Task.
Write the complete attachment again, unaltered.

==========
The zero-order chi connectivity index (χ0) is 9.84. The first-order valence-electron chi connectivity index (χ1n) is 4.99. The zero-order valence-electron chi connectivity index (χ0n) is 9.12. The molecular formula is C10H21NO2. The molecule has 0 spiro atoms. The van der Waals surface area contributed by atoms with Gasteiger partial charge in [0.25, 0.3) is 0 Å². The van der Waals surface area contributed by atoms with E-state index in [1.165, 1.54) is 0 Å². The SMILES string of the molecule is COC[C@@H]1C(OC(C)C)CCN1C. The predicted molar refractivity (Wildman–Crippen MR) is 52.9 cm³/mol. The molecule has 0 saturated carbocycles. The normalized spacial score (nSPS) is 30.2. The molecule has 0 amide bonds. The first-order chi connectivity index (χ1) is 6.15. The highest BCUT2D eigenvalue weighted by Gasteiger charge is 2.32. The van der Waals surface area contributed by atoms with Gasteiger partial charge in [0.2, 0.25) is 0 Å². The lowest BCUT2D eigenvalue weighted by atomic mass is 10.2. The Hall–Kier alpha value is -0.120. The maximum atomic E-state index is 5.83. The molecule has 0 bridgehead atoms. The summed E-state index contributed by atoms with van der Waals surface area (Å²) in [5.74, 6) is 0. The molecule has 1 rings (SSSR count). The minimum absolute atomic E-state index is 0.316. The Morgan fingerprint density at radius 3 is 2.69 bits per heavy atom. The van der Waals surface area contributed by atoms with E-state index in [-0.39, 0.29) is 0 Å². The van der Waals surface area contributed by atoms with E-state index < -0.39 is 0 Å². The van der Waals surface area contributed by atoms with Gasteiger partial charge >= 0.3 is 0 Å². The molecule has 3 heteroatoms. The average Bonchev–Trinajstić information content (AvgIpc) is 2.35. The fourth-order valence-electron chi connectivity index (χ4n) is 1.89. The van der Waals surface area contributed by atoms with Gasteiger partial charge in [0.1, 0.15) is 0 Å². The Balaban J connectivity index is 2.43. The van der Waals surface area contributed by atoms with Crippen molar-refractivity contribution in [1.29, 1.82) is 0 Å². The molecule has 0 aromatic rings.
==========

The zero-order chi connectivity index (χ0) is 9.84. The first-order valence-electron chi connectivity index (χ1n) is 4.99. The zero-order valence-electron chi connectivity index (χ0n) is 9.12. The molecular formula is C10H21NO2. The molecule has 0 spiro atoms. The van der Waals surface area contributed by atoms with Gasteiger partial charge in [0.25, 0.3) is 0 Å². The van der Waals surface area contributed by atoms with E-state index in [1.165, 1.54) is 0 Å². The SMILES string of the molecule is COC[C@@H]1C(OC(C)C)CCN1C. The predicted molar refractivity (Wildman–Crippen MR) is 52.9 cm³/mol. The molecule has 0 saturated carbocycles. The normalized spacial score (nSPS) is 30.2. The molecule has 0 amide bonds. The first-order chi connectivity index (χ1) is 6.15. The highest BCUT2D eigenvalue weighted by Gasteiger charge is 2.32. The van der Waals surface area contributed by atoms with Gasteiger partial charge in [0.2, 0.25) is 0 Å². The lowest BCUT2D eigenvalue weighted by atomic mass is 10.2. The Hall–Kier alpha value is -0.120. The maximum atomic E-state index is 5.83. The molecule has 0 bridgehead atoms. The summed E-state index contributed by atoms with van der Waals surface area (Å²) in [5.74, 6) is 0. The molecule has 1 rings (SSSR count). The minimum absolute atomic E-state index is 0.316. The Morgan fingerprint density at radius 3 is 2.69 bits per heavy atom. The van der Waals surface area contributed by atoms with E-state index in [-0.39, 0.29) is 0 Å². The van der Waals surface area contributed by atoms with E-state index < -0.39 is 0 Å². The van der Waals surface area contributed by atoms with Gasteiger partial charge >= 0.3 is 0 Å². The molecule has 3 heteroatoms. The average Bonchev–Trinajstić information content (AvgIpc) is 2.35. The fourth-order valence-electron chi connectivity index (χ4n) is 1.89. The van der Waals surface area contributed by atoms with Gasteiger partial charge in [0.1, 0.15) is 0 Å². The Balaban J connectivity index is 2.43. The van der Waals surface area contributed by atoms with Crippen molar-refractivity contribution in [1.29, 1.82) is 0 Å². The molecule has 0 aromatic rings.